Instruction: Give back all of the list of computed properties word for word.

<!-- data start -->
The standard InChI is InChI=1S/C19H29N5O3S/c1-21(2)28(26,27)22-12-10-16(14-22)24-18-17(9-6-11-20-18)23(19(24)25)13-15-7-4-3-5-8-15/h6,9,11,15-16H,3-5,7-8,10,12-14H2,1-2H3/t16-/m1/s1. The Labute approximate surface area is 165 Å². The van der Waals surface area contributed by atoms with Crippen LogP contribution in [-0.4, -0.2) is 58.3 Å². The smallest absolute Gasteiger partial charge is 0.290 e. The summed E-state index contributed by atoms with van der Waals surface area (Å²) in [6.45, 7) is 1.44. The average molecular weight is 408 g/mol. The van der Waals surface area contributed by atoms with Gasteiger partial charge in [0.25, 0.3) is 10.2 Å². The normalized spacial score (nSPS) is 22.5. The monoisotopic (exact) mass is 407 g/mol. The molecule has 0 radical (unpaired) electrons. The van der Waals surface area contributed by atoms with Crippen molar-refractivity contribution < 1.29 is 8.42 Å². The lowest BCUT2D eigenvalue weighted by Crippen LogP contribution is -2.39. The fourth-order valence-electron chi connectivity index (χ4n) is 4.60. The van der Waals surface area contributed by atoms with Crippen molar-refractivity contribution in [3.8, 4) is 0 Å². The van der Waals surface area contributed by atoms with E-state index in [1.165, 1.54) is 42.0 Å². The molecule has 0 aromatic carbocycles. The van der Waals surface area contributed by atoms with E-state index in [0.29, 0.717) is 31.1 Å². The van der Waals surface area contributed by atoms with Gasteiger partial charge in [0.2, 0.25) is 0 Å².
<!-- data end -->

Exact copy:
The standard InChI is InChI=1S/C19H29N5O3S/c1-21(2)28(26,27)22-12-10-16(14-22)24-18-17(9-6-11-20-18)23(19(24)25)13-15-7-4-3-5-8-15/h6,9,11,15-16H,3-5,7-8,10,12-14H2,1-2H3/t16-/m1/s1. The Labute approximate surface area is 165 Å². The van der Waals surface area contributed by atoms with Crippen LogP contribution in [-0.4, -0.2) is 58.3 Å². The smallest absolute Gasteiger partial charge is 0.290 e. The summed E-state index contributed by atoms with van der Waals surface area (Å²) in [6.45, 7) is 1.44. The average molecular weight is 408 g/mol. The van der Waals surface area contributed by atoms with Gasteiger partial charge in [0.25, 0.3) is 10.2 Å². The normalized spacial score (nSPS) is 22.5. The monoisotopic (exact) mass is 407 g/mol. The molecule has 0 radical (unpaired) electrons. The van der Waals surface area contributed by atoms with Crippen molar-refractivity contribution < 1.29 is 8.42 Å². The lowest BCUT2D eigenvalue weighted by Crippen LogP contribution is -2.39. The fourth-order valence-electron chi connectivity index (χ4n) is 4.60. The van der Waals surface area contributed by atoms with Crippen molar-refractivity contribution in [3.8, 4) is 0 Å². The van der Waals surface area contributed by atoms with E-state index in [1.165, 1.54) is 42.0 Å². The molecule has 0 aromatic carbocycles. The van der Waals surface area contributed by atoms with E-state index in [0.29, 0.717) is 31.1 Å². The van der Waals surface area contributed by atoms with Gasteiger partial charge in [0.2, 0.25) is 0 Å².